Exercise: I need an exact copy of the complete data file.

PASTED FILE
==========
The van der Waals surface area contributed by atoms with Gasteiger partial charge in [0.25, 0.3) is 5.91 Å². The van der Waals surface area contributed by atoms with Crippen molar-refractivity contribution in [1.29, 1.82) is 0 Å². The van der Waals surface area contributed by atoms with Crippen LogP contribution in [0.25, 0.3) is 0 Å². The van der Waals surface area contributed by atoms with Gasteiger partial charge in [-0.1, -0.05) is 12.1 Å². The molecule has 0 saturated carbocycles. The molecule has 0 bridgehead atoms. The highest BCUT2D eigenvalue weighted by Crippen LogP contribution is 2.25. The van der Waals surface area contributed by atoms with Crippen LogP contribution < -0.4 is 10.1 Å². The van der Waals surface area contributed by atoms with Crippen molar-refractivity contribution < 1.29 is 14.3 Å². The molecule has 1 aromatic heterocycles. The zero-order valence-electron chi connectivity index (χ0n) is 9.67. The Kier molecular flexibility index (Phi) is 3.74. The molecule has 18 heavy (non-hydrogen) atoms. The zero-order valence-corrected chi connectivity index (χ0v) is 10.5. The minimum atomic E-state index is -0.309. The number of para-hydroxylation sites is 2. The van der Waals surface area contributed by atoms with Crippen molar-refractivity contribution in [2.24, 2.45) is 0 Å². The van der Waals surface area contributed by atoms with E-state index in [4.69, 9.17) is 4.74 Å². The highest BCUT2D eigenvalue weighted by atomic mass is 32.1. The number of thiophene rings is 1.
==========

The van der Waals surface area contributed by atoms with Gasteiger partial charge in [0.25, 0.3) is 5.91 Å². The van der Waals surface area contributed by atoms with Crippen molar-refractivity contribution in [1.29, 1.82) is 0 Å². The van der Waals surface area contributed by atoms with Crippen LogP contribution in [0.25, 0.3) is 0 Å². The van der Waals surface area contributed by atoms with Gasteiger partial charge in [-0.1, -0.05) is 12.1 Å². The molecule has 0 saturated carbocycles. The molecule has 0 bridgehead atoms. The highest BCUT2D eigenvalue weighted by Crippen LogP contribution is 2.25. The van der Waals surface area contributed by atoms with Crippen LogP contribution < -0.4 is 10.1 Å². The van der Waals surface area contributed by atoms with Crippen molar-refractivity contribution < 1.29 is 14.3 Å². The molecule has 1 aromatic heterocycles. The zero-order valence-electron chi connectivity index (χ0n) is 9.67. The Kier molecular flexibility index (Phi) is 3.74. The molecule has 18 heavy (non-hydrogen) atoms. The zero-order valence-corrected chi connectivity index (χ0v) is 10.5. The minimum atomic E-state index is -0.309. The number of para-hydroxylation sites is 2. The van der Waals surface area contributed by atoms with Crippen molar-refractivity contribution in [2.24, 2.45) is 0 Å². The van der Waals surface area contributed by atoms with E-state index in [4.69, 9.17) is 4.74 Å². The highest BCUT2D eigenvalue weighted by atomic mass is 32.1. The number of thiophene rings is 1.